Once upon a time there was acid jazz, do you remember? It was the beginning of the '90s and the sound of successful groups like Incognito, Brand New Heavies and Jamiroquai wore that curious label (in both directions, being also the name of a record company whose productions are a flagship of the gender). Son of the age of contamination and nephew of watershed records for the history of jazz all (Headhunters of Herbie Hancock, with its ingenious fusion), acid jazz is a fizzy fusion idea as sour as a rocker would mean , which winks at funk, soul, club electronics, disco, and flirts with easy listening and pop. This is the scene that was part of the Corduroy, today back on track on the same label (the Acid Jazz, in fact) that had them baptized and for which they had recorded the first three albums. In the suggestive case of these four Londoners, the twins Addison, the former Doctor and the Medics Richard Searle and Simon Nelson-Smith, the nu jazz was going and still overlap with the resurgence of exotica, lounge, soundtracks of the genre films and other strange and more incredible musics, channeled in the curious navigations halfway between revival, stracult and postmodernity of which the musical chronicles of the period were also infatuated. The new album "Return of the Fabric Four" is conceptually a soundtrack made and finished, a film of which we would also have the title and the cover - stylish replica of certain posters of the 60s and 70s. His instruments would be perfect for a blaxplotation, a poliziottesco or for a theme party revival: stylish funk aperitif with bubbles (the title-track), so much fusion saucy, the exotic-tropicalist touch (the bossa nova of Sambarella), also a bit of twang and distorted guitar - more than wah wah on which we willingly kept the presser foot in the first hour as Out of Here - to duet with Hammond on a soft lounge (Blackmail), and a bit of r & b flying the Union Jack flag (the beat of Saturday Club, rare vocal track with echoes of Who). All played with a catchy elegance that makes his collection of appetizing cliches fresh and lively. Always cliché it is, to be fussy; revolutionary, the Corduroy's music has never been deep, but always elegant, well played and groovy. This is also confirmed by this return.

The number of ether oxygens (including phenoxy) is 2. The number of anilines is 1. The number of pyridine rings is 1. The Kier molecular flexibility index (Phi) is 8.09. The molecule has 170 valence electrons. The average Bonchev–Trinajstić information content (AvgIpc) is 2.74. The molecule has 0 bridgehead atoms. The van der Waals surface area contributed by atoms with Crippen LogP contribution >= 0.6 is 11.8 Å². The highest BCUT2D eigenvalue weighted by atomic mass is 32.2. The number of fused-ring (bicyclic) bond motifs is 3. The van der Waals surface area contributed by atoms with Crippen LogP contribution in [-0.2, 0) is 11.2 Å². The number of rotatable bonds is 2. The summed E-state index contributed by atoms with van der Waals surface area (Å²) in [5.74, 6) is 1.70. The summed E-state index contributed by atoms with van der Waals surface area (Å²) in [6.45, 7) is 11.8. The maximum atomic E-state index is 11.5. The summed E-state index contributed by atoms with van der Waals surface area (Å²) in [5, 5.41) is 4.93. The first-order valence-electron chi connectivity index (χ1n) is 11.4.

A Modernist, it is a documentary film about "The Unknown Hero of British Menswear" and "Influencer Influencer" and, of course, the man who gave the Harrington jacket its name. Let's say that some pedigree this designer has, not to say many. The film is the work of Jason Jules, Lee Cogswell and Mark Baxter and presents exclusive interviews with musicians Kevin Rowland, Suggs and Paul Weller, the issuer Robert Elms, the art expert Ronnie Archer Morgan, the advertising guru Sir John Hegarty and Sir Paul Smith. The story told is described as the best kept secret of British men. The name of John Simons is one of the few people who have heard almost all the mods, but to whom every man with a decent shirt or a pair of well-made moccasins is in debt. Recounted by his friends, family, fans, as he himself tells it, this is the definitive story of John Simons. In terms of selling men's clothing, which began in the 1950s, he later inspired and instigated a series of street styles and subcultures including Mod, Skinhead and Suede Head. Whether you realize it or not, John Simons has been responsible for shaping the way many of us dress. But the documentary aims to prove that it is more than just clothes retailing. The concept of John Simons concerns Modernism and a "avant-garde mentality". An authentic way that knows how to see and foresee everything: from art to architecture, to music and beyond, which makes its story so compelling and unique. As I said, it's really a documentary to keep an eye on and not to be missed. FUNDAMENTAL ... and thanks again Mr Simons !!
Acid Jazz Records is celebrating its 30th anniversary and on March 23rd it published a very special compilation. The illustrious London independent label, founded in 1987 thanks to the two disc jockeys Gilles Peterson and Eddie Piller, was the promoter, during the late '80s and throughout the decade of the' 90s, a new style of jazz: the acid jazz. Funk, fusion, soul and even electronics, were the contaminations that influenced this new musical current. Jazz On The Corner was curated by Eddie Piller himself and by an exceptional guest, Martin Freeman (The Hobbit, Sherlock), linked by a long collaboration in some radio programs. The actor does not hide his love for this genre and states that "jazz has been the basis of my musical diet since my adolescence, so listening and loving jazz did not sound strange to me, even though I think it took little research ". The album captures the essence and experience of the two loyal supporters of the British soul and jazz scene, who have collected in one work the artists who have influenced their musical life. From the hard bop of Lee Morgan and Art Blakey, to the more soulful notes of Mose Allison, from the funk jazz of Leon Thomas to the modern spiritual jazz post of Kamasi Washington, are just some of the composers you will find in the compilation. Jazz On The Corner is an interesting tool for anyone who wants to start embarking on a journey into the syncopated world of jazz.